A bit amusing, but not huge news. A fitting national parallel would be Mike Gravel running for the Libertarian Party nomination after being spurned by Democrats in 2008.
Zwank, who said there was "not a wit of difference between the Democrats and the Republicans," at the Dane Democrats 77th district debate, hardly expressed any sympathy with Green Party politics except for his disdain for "special interests" and the Democratic Party in general. In fact, while his primary opponents were speaking to bread-and-butter liberal issues, such as funding public education and the university, Zwank's main message was that the state budget deficit prevented any big promises for new spending. The one interesting idea Zwank did propose was indexing tuition rates based on a student family income. The problem, of course, is that a student's ability to pay tuition is not only a result of his family's financial means; it is also a result of his family's willingness to pay for it at all.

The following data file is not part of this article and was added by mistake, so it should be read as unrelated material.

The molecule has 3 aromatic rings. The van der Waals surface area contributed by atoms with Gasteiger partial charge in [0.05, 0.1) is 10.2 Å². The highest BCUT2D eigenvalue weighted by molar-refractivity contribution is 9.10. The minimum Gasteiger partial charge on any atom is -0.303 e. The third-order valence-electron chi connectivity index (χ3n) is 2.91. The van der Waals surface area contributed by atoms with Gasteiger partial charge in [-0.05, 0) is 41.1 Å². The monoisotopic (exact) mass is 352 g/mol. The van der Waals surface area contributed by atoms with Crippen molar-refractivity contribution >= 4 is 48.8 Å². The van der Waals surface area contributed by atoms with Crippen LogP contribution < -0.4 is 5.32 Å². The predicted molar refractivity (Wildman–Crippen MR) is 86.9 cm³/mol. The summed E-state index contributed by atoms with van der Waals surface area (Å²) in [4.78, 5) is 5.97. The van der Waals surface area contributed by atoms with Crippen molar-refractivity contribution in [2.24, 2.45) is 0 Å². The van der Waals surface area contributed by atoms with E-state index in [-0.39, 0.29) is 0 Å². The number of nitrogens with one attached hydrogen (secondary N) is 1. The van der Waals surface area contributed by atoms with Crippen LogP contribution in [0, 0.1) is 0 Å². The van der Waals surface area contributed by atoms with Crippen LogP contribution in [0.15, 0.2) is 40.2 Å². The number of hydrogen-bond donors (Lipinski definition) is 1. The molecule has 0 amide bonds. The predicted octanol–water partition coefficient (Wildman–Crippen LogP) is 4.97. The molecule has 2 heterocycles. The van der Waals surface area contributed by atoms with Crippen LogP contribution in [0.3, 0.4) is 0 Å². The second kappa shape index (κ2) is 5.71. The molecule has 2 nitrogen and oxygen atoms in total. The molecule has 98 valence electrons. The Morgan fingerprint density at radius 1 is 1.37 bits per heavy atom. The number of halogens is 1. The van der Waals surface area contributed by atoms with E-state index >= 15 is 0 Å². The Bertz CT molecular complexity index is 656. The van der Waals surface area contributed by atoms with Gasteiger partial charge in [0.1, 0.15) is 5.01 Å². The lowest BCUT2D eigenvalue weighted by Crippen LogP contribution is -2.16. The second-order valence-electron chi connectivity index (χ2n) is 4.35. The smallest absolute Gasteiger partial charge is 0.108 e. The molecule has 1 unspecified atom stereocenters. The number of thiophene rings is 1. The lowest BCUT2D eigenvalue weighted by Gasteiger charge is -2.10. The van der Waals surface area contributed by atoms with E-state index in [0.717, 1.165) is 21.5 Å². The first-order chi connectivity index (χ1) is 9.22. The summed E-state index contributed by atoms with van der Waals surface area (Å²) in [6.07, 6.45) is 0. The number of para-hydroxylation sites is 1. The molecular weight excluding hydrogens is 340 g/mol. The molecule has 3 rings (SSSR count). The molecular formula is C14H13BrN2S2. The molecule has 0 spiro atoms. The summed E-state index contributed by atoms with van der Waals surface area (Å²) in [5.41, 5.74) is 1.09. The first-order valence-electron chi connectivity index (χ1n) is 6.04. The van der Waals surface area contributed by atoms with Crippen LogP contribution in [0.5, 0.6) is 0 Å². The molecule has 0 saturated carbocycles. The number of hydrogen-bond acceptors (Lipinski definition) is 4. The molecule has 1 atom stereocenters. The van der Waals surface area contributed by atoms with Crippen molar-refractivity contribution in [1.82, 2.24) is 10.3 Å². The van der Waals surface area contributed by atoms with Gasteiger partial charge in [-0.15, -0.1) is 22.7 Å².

In the press release in which he announced Zwank's support, Manski attacked Hulsey for taking "$192,000 from the coal industry." Manski has never tempered his distaste for Hulsey politically in my first interview with him in July, he called the Democratic nominee "a roadblock" for certain progressive policies, including animal rights and the construction of a biohazard lab.
You'd think the former mayor of Middleton would mean something in a district that includes part (but not much) of the town. But that clearly did not translate into the primary, where Zwank got a few percent of the vote and never seemed to develop a following.